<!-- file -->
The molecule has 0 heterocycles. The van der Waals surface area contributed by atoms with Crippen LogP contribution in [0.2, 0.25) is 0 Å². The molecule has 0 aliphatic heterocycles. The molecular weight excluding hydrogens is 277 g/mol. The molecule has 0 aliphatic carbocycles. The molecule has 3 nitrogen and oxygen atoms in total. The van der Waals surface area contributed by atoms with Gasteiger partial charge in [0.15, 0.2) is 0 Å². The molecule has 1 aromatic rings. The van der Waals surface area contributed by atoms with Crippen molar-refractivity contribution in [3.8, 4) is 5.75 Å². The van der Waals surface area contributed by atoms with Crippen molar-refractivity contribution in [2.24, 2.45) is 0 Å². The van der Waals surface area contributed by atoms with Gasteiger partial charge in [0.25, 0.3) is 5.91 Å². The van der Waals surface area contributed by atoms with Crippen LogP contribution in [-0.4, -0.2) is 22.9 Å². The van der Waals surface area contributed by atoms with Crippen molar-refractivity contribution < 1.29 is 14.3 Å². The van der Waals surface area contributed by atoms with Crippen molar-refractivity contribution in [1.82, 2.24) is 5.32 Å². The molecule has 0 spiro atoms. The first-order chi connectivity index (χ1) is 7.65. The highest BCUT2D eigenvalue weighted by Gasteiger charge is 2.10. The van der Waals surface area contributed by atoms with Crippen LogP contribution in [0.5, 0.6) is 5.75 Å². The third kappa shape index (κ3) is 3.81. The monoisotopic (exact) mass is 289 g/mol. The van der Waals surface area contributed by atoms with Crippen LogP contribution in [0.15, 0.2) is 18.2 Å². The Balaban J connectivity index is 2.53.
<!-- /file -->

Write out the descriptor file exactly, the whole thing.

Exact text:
The molecule has 0 heterocycles. The van der Waals surface area contributed by atoms with Crippen LogP contribution in [0.2, 0.25) is 0 Å². The molecule has 0 aliphatic heterocycles. The molecular weight excluding hydrogens is 277 g/mol. The molecule has 0 aliphatic carbocycles. The molecule has 3 nitrogen and oxygen atoms in total. The van der Waals surface area contributed by atoms with Gasteiger partial charge in [0.15, 0.2) is 0 Å². The molecule has 1 aromatic rings. The van der Waals surface area contributed by atoms with Crippen molar-refractivity contribution in [3.8, 4) is 5.75 Å². The van der Waals surface area contributed by atoms with Crippen molar-refractivity contribution in [2.24, 2.45) is 0 Å². The van der Waals surface area contributed by atoms with Gasteiger partial charge in [0.25, 0.3) is 5.91 Å². The van der Waals surface area contributed by atoms with Crippen LogP contribution in [-0.4, -0.2) is 22.9 Å². The van der Waals surface area contributed by atoms with Crippen molar-refractivity contribution < 1.29 is 14.3 Å². The van der Waals surface area contributed by atoms with Crippen molar-refractivity contribution in [1.82, 2.24) is 5.32 Å². The molecule has 0 spiro atoms. The first-order chi connectivity index (χ1) is 7.65. The highest BCUT2D eigenvalue weighted by Gasteiger charge is 2.10. The van der Waals surface area contributed by atoms with Crippen LogP contribution in [0.5, 0.6) is 5.75 Å². The third kappa shape index (κ3) is 3.81. The monoisotopic (exact) mass is 289 g/mol. The van der Waals surface area contributed by atoms with Crippen LogP contribution in [0.15, 0.2) is 18.2 Å². The Balaban J connectivity index is 2.53.